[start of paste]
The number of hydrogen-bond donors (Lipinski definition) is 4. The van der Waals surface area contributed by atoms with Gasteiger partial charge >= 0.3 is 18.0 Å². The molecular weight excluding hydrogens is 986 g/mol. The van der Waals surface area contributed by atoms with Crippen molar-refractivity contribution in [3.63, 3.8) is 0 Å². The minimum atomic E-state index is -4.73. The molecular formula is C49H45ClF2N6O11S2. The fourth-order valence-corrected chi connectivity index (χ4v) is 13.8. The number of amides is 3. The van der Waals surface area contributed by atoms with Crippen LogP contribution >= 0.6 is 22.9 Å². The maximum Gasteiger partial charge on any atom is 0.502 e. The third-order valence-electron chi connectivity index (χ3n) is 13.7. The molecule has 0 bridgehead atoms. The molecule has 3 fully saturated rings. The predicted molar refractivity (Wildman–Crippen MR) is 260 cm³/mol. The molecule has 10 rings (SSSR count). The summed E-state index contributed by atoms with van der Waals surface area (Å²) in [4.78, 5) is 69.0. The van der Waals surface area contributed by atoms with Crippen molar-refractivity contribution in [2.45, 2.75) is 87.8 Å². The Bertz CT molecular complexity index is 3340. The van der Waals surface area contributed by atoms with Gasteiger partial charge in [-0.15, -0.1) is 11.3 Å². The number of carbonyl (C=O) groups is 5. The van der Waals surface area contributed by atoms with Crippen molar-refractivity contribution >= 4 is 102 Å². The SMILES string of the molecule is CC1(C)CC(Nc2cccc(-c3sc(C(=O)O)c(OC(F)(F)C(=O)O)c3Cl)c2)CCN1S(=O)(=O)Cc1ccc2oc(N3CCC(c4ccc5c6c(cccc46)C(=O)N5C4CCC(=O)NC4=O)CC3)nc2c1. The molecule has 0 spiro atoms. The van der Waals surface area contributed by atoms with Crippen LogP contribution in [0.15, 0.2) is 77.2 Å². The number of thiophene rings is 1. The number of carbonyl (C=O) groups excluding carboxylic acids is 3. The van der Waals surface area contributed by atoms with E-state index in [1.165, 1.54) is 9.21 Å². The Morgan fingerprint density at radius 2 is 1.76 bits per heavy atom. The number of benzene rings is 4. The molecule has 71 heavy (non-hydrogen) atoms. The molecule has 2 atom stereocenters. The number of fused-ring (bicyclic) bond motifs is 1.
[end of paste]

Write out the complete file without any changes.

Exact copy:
The number of hydrogen-bond donors (Lipinski definition) is 4. The van der Waals surface area contributed by atoms with Gasteiger partial charge >= 0.3 is 18.0 Å². The molecular weight excluding hydrogens is 986 g/mol. The van der Waals surface area contributed by atoms with Crippen molar-refractivity contribution in [3.63, 3.8) is 0 Å². The minimum atomic E-state index is -4.73. The molecular formula is C49H45ClF2N6O11S2. The fourth-order valence-corrected chi connectivity index (χ4v) is 13.8. The number of amides is 3. The van der Waals surface area contributed by atoms with Crippen LogP contribution >= 0.6 is 22.9 Å². The maximum Gasteiger partial charge on any atom is 0.502 e. The third-order valence-electron chi connectivity index (χ3n) is 13.7. The molecule has 0 bridgehead atoms. The molecule has 3 fully saturated rings. The predicted molar refractivity (Wildman–Crippen MR) is 260 cm³/mol. The molecule has 10 rings (SSSR count). The summed E-state index contributed by atoms with van der Waals surface area (Å²) in [4.78, 5) is 69.0. The van der Waals surface area contributed by atoms with Crippen molar-refractivity contribution in [2.45, 2.75) is 87.8 Å². The Bertz CT molecular complexity index is 3340. The van der Waals surface area contributed by atoms with Gasteiger partial charge in [-0.15, -0.1) is 11.3 Å². The number of carbonyl (C=O) groups is 5. The van der Waals surface area contributed by atoms with Crippen molar-refractivity contribution >= 4 is 102 Å². The SMILES string of the molecule is CC1(C)CC(Nc2cccc(-c3sc(C(=O)O)c(OC(F)(F)C(=O)O)c3Cl)c2)CCN1S(=O)(=O)Cc1ccc2oc(N3CCC(c4ccc5c6c(cccc46)C(=O)N5C4CCC(=O)NC4=O)CC3)nc2c1. The molecule has 0 spiro atoms. The van der Waals surface area contributed by atoms with Crippen LogP contribution in [0.15, 0.2) is 77.2 Å². The number of thiophene rings is 1. The number of carbonyl (C=O) groups excluding carboxylic acids is 3. The van der Waals surface area contributed by atoms with E-state index in [1.165, 1.54) is 9.21 Å². The Morgan fingerprint density at radius 2 is 1.76 bits per heavy atom. The number of benzene rings is 4. The molecule has 71 heavy (non-hydrogen) atoms. The molecule has 2 atom stereocenters. The number of fused-ring (bicyclic) bond motifs is 1.